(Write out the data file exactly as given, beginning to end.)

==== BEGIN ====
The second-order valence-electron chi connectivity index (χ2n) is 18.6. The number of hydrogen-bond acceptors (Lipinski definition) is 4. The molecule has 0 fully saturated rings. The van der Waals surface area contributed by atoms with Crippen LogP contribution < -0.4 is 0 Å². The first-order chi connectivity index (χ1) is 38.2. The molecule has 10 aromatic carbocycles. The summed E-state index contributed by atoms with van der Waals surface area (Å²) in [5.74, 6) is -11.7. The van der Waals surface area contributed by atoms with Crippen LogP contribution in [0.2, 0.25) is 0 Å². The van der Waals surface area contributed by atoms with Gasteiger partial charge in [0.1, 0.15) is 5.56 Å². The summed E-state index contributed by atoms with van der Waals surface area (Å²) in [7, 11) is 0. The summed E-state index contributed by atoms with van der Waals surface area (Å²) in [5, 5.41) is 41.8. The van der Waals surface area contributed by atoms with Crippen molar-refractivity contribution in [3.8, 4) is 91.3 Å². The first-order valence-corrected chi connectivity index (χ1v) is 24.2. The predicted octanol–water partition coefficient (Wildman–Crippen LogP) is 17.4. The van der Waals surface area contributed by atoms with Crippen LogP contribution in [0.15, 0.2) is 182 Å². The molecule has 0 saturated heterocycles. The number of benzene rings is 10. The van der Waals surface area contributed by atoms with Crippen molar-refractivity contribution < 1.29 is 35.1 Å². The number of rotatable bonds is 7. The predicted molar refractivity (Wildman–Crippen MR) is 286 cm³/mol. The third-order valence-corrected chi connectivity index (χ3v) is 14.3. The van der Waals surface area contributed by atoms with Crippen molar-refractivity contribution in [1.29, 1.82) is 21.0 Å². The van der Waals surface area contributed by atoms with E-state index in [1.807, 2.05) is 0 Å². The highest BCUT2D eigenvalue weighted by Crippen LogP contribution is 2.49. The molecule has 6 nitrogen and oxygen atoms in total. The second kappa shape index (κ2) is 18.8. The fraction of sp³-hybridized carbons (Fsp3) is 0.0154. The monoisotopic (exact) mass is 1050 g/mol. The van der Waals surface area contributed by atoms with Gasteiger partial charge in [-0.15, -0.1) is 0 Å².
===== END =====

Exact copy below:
The second-order valence-electron chi connectivity index (χ2n) is 18.6. The number of hydrogen-bond acceptors (Lipinski definition) is 4. The molecule has 0 fully saturated rings. The van der Waals surface area contributed by atoms with Crippen LogP contribution < -0.4 is 0 Å². The first-order chi connectivity index (χ1) is 38.2. The molecule has 10 aromatic carbocycles. The summed E-state index contributed by atoms with van der Waals surface area (Å²) in [5.74, 6) is -11.7. The van der Waals surface area contributed by atoms with Crippen LogP contribution in [0.2, 0.25) is 0 Å². The van der Waals surface area contributed by atoms with Gasteiger partial charge in [0.1, 0.15) is 5.56 Å². The summed E-state index contributed by atoms with van der Waals surface area (Å²) in [7, 11) is 0. The summed E-state index contributed by atoms with van der Waals surface area (Å²) in [5, 5.41) is 41.8. The van der Waals surface area contributed by atoms with Crippen molar-refractivity contribution in [3.8, 4) is 91.3 Å². The first-order valence-corrected chi connectivity index (χ1v) is 24.2. The predicted octanol–water partition coefficient (Wildman–Crippen LogP) is 17.4. The van der Waals surface area contributed by atoms with Crippen LogP contribution in [0.15, 0.2) is 182 Å². The molecule has 0 saturated heterocycles. The number of benzene rings is 10. The van der Waals surface area contributed by atoms with Crippen molar-refractivity contribution < 1.29 is 35.1 Å². The number of rotatable bonds is 7. The predicted molar refractivity (Wildman–Crippen MR) is 286 cm³/mol. The third-order valence-corrected chi connectivity index (χ3v) is 14.3. The van der Waals surface area contributed by atoms with Crippen molar-refractivity contribution in [1.29, 1.82) is 21.0 Å². The van der Waals surface area contributed by atoms with E-state index in [1.807, 2.05) is 0 Å². The highest BCUT2D eigenvalue weighted by Crippen LogP contribution is 2.49. The molecule has 6 nitrogen and oxygen atoms in total. The second kappa shape index (κ2) is 18.8. The fraction of sp³-hybridized carbons (Fsp3) is 0.0154. The monoisotopic (exact) mass is 1050 g/mol. The van der Waals surface area contributed by atoms with Gasteiger partial charge in [-0.15, -0.1) is 0 Å².